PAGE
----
Reform Bill Could End Popular HSAs, Flex Spending
Proposed health care legislation in the U.S. Senate could eliminate tax-advantaged savings accounts used by thousands of Americans, even as evidence suggests they have helped lower health care costs.
Legislation proposed by Senate Majority Leader Harry Reid (D-NV) would significantly alter key tax-free provisions of HSAs, prohibiting them from the government-regulated health insurance exchange market created by the reform package and subjecting the accounts to new mandatory benefit requirements guaranteed to hike prices.
Health Savings Accounts, or HSAs, were created by Medicare Prescription Drug Improvement and Modernization Act of 2003. They can be opened at any bank, and the money deposited within them is not subject to income taxes. Although money in HSAs can be used toward medical expenses only, unlike other tax-advantaged accounts, it does roll over year-to-year.
Eliminating Tax Exemptions
Roy Ramthun, president of HSA Consulting Services in Silver Spring, Maryland, which specializes in the creation of HSA accounts, believes Reid’s deathstroke against HSAs is an act of crass partisanship.
“This is pure politics,” Ramthun said. ”They do not care about the evidence and in fact go to considerable lengths to construct points that are wrong, like, ‘HSAs are just tax shelters for the wealthy.’”
Ramthun finds it ironic that Reid and Democrats on Capitol Hill are lambasting health insurance companies while planning to end HSAs and force more Americans to give more money to health insurance companies as opposed to budgeting for their own care.
“What puzzles me is that for all the criticisms of insurance companies, they are basically trying to build a system that forces everybody to buy a policy from a health insurance company,” Ramthun said. ”HSAs mean that you do not pay your money to the insurance company—you get to keep and manage your money yourself.”
‘An Unsustainable Path’
Savings achieved through HSAs depend on the size of the deductible accepted by employers and employees. According to Devon Herrick, a health care expert with the National Center for Policy Analysis in Dallas, Texas, patients using an HSA receive a median savings of 33 percent.
Sally Pipes, president of the Pacific Research Institute in San Francisco, notes Americans who have HSAs have an incentive to shop selectively within the health care marketplace.
“Patients are finding out more and more that you get a reduced cost if you have an HSA,” Pipes said. “Yet if you look at everything in Washington right now, Health Savings Accounts are probably not going to survive as what qualifies as a benefit package.”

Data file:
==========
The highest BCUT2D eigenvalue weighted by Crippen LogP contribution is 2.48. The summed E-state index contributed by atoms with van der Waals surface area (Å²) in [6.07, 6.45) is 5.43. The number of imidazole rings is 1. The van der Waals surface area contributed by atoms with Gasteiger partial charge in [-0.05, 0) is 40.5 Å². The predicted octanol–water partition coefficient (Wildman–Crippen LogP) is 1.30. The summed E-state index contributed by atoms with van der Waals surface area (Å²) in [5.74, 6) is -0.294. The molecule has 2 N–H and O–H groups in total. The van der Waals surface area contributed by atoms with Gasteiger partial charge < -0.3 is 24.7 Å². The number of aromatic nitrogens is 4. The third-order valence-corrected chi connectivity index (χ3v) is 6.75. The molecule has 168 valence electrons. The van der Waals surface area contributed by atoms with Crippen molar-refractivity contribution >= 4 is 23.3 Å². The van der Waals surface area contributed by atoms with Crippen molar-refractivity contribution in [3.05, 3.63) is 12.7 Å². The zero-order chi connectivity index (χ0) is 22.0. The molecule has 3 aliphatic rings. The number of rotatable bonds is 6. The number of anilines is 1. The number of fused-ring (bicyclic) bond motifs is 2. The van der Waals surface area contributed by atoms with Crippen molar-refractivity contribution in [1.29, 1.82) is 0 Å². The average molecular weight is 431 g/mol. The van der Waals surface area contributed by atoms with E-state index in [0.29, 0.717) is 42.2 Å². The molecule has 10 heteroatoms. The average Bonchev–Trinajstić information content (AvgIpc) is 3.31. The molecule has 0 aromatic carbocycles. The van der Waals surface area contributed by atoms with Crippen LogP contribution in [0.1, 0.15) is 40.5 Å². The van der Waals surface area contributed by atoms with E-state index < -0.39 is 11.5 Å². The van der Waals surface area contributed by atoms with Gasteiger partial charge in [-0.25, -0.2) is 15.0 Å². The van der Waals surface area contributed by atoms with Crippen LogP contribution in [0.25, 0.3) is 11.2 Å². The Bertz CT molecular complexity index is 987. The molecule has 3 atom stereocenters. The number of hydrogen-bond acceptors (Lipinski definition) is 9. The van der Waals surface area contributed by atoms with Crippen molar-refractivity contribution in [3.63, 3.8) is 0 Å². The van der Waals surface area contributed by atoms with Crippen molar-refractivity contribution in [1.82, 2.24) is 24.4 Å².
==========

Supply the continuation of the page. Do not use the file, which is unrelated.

Ramthun believes consumers need to be prepared to have to fight to keep these accounts—or be ready to give up more control over their health care to the federal government.
“The move in Washington seems to be toward a program like Medicare, where somebody else is always paying for health care for you, no one knows the actual cost of anything, no one cares about the actual quality, and the patient is completely disengaged,” said Ramthun. “That’s an unsustainable path where we will be always spending more, not less.”
President’s Promise Broken
HSAs aren’t the only consumer-driven accounts under assault.
Reid’s health care plan will also significantly change flexible spending accounts, which many Americans have with through their employers and use primarily for elective health care needs. Reid proposes capping the maximum amount Americans can deposit at $2,500 per year and restricting what flex spending dollars can be used to purchase.
Although President Obama has repeatedly promised anyone who likes their current health care plan can keep it under his reforms, Ramthun says when it comes to these accounts, that is simply not true.
“My fear is that people will not actually find out what they have lost until long after a health care bill has been passed and signed into law by the President,” Ramthun said. “People who think they have been promised that they can keep what they have, such as an HSA, need to ask if they know that promise is true or not. We just might not be allowed to keep what we have.”
Thomas Cheplick (email@example.com) writes from Cambridge, Massachusetts.